Carolina Heelsplitter

Critically Endangered ‘Carolina Heelsplitter’ Mussel Receives Another Boost from OSI

Image Credit: SC Department of Natural Resources

LANCASTER COUNTY, SC (Nov. 20, 2019) — Building on its work to protect habitat for a critically endangered species, the Open Space Institute (OSI) has protected more land for Forty Acre Rock Heritage Preserve, a celebrated nature preserve in the northern part of the state. The property includes a tributary of Flat Creek holding one of the last remaining populations of the state- and Federally-endangered Carolina heelsplitter (Lasmigona decorate) mussel.

The approximately 60-acre “Edwards” tract is near the “Ardrey” property protected by OSI and its partners last year, and subsequently added to Forty Acre Rock Heritage Preserve. Both properties buffer Flat Creek, home to the more than half of the known remaining population of Carolina heelsplitters (64 individuals at last count).

Thought extinct until they were rediscovered in 1987, heelsplitters are the sustained focus of state and federal restoration efforts. The mussels remain in the wild in eight distinct geographic areas in North and South Carolina, six of which OSI has protected over the past four years.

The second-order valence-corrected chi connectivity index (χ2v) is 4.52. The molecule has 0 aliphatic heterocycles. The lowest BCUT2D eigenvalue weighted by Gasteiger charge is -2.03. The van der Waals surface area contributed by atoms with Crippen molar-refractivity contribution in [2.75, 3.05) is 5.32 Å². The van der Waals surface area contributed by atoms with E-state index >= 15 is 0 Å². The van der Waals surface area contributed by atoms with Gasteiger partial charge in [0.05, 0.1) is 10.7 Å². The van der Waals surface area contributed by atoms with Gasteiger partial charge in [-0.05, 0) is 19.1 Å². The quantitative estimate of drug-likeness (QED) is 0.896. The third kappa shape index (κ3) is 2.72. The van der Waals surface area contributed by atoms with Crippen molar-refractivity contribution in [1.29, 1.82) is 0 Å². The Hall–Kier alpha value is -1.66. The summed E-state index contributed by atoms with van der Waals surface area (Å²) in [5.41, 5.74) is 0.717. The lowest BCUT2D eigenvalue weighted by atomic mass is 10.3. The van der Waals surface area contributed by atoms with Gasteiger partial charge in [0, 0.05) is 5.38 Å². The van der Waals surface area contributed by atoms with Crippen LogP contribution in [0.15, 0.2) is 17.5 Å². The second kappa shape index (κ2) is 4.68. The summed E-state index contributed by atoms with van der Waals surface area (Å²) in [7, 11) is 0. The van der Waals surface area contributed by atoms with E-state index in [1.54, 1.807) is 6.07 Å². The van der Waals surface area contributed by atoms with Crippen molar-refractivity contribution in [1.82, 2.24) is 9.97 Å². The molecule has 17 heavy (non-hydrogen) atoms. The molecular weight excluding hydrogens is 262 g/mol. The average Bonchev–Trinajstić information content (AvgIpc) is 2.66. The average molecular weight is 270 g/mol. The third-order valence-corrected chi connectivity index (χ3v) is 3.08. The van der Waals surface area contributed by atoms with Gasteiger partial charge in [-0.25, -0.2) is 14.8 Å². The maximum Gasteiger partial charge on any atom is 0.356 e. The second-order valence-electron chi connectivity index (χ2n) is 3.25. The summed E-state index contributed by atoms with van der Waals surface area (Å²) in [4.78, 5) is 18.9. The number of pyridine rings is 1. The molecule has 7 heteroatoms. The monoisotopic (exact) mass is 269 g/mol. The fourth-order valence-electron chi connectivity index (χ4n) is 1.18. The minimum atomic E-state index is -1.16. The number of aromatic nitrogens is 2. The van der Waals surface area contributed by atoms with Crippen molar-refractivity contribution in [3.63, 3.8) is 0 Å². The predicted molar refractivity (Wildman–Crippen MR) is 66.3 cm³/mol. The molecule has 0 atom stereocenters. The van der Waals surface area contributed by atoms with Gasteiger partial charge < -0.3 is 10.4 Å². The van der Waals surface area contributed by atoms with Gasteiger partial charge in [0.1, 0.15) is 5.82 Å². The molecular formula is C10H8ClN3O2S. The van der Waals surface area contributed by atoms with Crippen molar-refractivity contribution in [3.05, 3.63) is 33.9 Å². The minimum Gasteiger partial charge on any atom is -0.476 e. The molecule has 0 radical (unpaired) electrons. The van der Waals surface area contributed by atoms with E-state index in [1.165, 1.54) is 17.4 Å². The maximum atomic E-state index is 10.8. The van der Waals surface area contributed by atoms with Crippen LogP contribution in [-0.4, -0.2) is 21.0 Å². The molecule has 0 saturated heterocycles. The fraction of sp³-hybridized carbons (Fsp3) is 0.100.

Silt-free stream bottoms are critical to the mussels’ feeding and breeding cycles, making riparian land protection a crucial component in their survival and recovery.

Carolina Heelsplitter Mussel Credit USFWS
A property protected by OSI in South Carolina afforded more protection for the Carolina heel-splitter mussel, of which only about 150 still exist.
Image Credit: USFWS

“OSI is proud to have protected more land for Forty Acre Rock Heritage Preserve and for the critically endangered Carolina heelsplitter,” said Kim Elliman, president and CEO of OSI. “We commend the South Carolina Department of Natural Resources and the Lynches River Conservation Fund for achieving an outcome that protects land for both habitat and recreation.”

Conservation measures that benefit the heelsplitter also benefit other aquatic species. South Carolina’s rivers are some of the most biodiverse in North America, containing upwards of 100 species of freshwater mussels — more than half of which are considered threatened. The Carolina heelsplitter is considered the most sensitive and endangered of these mussels.

Forty Acre Rock Heritage Preserve, spanning some 2,300 acres, is known as one of the best birding and wildflower spots in South Carolina. Designated as a National Natural Landmark, the preserve includes pine forests, granite flatrocks, oak-hickory hardwood forests, successional habitat, a very large beaver pond, and hardwood floodplain forests along Flat Creek.

Now that OSI has acquired the land, it will convey the property to the South Carolina Department of Natural Resources. Then, the property will undergo reforestation into native vegetation, and open to the public for recreation.

Since 2013, OSI has protected more than 12,000 acres in South Carolina, from the mountains to the sea.

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